The divine couple, Izanagi-no-mikoto and Izanami-no-mikoto, gave birth to the islands of Japan and their other children became the deities of Japan’s many clans or tribes. Their daughter, Amaterasu Omikami (the Sun Goddess) is the mother of the Imperial family. Her shrine at Ise is one of the largest in Japan and the emperor journeys there every year to pay his respects. Indeed, much of the emperor’s yearly life revolves around the many rituals and ceremonies that he, as a god, has been performing throughout the year for over 1,500 years.

The gods or deities of Shinto are very unlike the gods of other religions. They do not get angry and they do not try to influence people with the ideas of sin and guilt. Many of the Shinto gods do not have a human form, for example, mountains, rocks, trees, rivers, which are usually considered to be guardian deities of a particular area and clan.

Shinto and Japanese Buddhism are also quite accepting of each other. The Buddha is just another kami or deity. And the many kami of Shinto were viewed as nothing more than manifestations of different Buddhas and Bodhisattvas. In traditional Japanese homes it is quite common to find two altars: one for Buddhism (called a Butsudan) and another for Shinto (called a Kami-dana or Shelf of Gods).

In the shrine people do many things. When entering the sacred zone of a shrine people wash their hands and rinse their mouth in a practice know as misogi (body purification). Then they shake the rope to call the deity and pray, finishing with two claps of the hand. All shrine ceremonies and rituals, including sacred Shinto dance (kagura) and music (gagaku), and sumo (in ancient times), are directed to the deity.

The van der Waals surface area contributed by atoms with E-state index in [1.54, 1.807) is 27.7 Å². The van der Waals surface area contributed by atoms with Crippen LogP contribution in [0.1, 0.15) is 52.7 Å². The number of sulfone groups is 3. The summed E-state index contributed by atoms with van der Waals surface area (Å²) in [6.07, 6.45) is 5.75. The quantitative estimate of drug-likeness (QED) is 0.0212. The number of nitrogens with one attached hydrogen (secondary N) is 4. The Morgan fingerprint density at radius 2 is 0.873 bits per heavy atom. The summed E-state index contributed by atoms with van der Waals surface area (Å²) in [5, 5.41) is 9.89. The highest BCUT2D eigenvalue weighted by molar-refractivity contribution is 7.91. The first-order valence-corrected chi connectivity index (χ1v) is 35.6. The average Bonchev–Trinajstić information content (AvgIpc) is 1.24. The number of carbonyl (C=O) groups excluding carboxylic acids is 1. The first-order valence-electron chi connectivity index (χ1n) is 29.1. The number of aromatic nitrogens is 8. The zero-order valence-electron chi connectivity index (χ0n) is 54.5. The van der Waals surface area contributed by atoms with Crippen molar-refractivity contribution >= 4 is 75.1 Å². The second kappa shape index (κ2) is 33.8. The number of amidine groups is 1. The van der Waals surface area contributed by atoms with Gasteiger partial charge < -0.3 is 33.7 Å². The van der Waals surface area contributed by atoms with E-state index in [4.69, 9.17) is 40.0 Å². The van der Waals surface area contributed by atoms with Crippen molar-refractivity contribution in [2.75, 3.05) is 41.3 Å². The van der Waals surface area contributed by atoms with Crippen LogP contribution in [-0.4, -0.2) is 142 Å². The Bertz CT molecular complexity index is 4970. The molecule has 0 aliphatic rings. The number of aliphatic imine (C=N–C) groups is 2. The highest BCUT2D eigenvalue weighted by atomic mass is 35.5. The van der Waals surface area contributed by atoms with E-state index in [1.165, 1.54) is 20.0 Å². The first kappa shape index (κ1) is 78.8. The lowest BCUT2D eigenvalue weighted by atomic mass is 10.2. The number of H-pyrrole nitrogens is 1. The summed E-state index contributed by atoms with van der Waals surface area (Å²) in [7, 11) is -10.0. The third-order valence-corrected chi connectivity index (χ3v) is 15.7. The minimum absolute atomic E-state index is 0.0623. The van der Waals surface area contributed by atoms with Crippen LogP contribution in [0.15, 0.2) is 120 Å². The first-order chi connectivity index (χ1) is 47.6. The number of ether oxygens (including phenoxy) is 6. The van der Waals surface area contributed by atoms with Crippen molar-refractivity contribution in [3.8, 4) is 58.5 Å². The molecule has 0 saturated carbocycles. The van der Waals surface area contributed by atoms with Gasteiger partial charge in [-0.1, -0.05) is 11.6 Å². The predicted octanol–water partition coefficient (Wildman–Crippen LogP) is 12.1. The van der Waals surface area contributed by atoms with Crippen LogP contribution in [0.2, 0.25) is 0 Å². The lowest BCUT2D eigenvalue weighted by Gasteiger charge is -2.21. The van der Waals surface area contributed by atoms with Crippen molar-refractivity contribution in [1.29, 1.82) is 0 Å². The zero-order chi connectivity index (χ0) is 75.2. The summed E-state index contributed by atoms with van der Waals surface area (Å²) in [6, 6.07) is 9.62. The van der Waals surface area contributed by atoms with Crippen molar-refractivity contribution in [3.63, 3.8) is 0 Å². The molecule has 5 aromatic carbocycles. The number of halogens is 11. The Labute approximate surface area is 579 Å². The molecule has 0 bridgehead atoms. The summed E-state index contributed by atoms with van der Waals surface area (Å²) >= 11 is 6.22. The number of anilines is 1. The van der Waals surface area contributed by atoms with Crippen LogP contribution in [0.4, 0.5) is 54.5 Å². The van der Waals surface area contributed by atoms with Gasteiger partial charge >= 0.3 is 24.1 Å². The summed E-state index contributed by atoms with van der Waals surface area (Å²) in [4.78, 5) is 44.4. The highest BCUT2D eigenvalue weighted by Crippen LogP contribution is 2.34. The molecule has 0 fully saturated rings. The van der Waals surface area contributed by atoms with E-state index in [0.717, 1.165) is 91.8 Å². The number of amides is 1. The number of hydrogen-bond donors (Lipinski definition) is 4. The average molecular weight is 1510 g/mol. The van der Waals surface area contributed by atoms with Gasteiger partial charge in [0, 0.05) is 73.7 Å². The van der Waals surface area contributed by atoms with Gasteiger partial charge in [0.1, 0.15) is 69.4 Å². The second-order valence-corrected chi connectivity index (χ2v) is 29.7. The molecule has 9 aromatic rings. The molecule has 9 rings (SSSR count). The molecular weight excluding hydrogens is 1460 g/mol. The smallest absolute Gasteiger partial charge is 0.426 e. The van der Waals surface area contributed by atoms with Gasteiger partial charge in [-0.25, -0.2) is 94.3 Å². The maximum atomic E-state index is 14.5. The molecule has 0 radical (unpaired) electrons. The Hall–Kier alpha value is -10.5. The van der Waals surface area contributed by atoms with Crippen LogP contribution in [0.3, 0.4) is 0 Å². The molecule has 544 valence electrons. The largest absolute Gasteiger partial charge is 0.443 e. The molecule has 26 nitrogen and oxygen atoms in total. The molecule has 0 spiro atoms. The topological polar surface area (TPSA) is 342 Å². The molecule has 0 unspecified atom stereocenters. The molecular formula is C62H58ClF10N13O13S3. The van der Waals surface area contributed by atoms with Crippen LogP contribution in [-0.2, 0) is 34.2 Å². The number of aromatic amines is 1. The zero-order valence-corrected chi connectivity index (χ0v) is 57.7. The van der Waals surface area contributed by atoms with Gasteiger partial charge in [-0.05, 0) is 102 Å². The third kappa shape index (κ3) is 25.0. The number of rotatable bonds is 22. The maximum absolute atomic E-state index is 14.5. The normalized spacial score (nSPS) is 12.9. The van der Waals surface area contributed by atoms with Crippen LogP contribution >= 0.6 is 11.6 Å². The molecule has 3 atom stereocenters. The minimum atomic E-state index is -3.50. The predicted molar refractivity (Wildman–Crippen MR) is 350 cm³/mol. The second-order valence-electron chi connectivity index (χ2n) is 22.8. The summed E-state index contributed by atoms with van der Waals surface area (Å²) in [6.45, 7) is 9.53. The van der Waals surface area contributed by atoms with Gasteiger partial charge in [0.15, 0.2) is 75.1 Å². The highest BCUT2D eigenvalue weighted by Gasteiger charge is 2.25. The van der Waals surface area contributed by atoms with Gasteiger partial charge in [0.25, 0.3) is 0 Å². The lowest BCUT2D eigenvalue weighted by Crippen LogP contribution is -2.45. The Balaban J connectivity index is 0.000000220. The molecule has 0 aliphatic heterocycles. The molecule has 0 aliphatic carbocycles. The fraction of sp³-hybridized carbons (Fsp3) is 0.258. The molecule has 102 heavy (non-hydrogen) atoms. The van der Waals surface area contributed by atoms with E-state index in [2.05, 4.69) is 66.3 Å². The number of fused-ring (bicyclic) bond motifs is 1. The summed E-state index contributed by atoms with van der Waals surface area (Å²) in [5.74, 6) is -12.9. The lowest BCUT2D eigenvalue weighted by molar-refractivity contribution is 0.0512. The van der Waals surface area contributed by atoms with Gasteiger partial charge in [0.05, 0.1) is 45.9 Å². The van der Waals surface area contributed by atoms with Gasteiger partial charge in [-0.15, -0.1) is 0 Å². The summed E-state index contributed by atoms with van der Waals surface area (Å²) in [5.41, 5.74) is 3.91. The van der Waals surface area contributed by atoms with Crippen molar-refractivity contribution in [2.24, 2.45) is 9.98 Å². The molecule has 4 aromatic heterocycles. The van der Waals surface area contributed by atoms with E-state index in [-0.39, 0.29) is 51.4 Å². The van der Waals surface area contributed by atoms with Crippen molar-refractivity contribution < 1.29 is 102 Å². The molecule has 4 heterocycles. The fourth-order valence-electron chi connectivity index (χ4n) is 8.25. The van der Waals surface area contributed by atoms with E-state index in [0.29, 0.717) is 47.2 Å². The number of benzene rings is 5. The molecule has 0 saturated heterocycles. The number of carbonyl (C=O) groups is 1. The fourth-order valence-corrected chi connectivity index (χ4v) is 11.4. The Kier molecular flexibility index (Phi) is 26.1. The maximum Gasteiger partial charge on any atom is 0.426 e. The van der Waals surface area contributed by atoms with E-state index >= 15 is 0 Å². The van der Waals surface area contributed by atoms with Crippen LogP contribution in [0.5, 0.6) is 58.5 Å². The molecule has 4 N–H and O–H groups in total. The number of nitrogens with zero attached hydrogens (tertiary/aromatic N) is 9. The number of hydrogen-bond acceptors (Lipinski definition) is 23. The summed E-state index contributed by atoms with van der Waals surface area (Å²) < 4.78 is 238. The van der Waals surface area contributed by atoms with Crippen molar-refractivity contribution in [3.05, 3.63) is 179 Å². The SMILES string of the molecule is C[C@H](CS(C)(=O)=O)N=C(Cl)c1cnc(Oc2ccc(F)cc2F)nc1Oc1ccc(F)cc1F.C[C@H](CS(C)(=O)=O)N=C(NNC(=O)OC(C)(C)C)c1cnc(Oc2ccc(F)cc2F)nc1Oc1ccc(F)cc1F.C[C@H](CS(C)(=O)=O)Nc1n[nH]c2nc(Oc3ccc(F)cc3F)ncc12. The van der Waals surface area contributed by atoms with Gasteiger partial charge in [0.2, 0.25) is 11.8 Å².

Jinja Things
Ema Prayers: at many shrines, especially bigger ones, you will see small pieces of wood, all hanging together in one place, on which are written prayers to the diety of that shrine; many of these boards have colorful paintings of symbols (animals, etc) of the shrine on them. Guardian Animals: At the entrance to the central grounds of any shrine, you will find a pair of animals; they guard the shrine from evil; common guardian animals include Chinese dogs, Korean lions, foxes (inari), cows, even rats or monkeys. Omamori Goodluck Charms: every shrine sells charms or omamori—small, finely made bags with an amulet in them—that protect against evil, bad fortune, poor health, and many other things; people hang them in their cars and homes. Omikuji Goodluck Slips: tied to trees in the shrine precinct you will see many white slips of folded paper; these are fortune bearing pieces of paper that predict a bad fortune and thus they are left behind, just in case something the diety can reduce or change what is predicted. Shimenawa: in many shrines you will notice thick pieces of rice straw, always woven of an odd number of strands for good luck wrapped around a tree or stone; this rope indicates that the thing encircled is sacred. Zigzag Paper: called gohei this paper marks the boundary of a sacred space.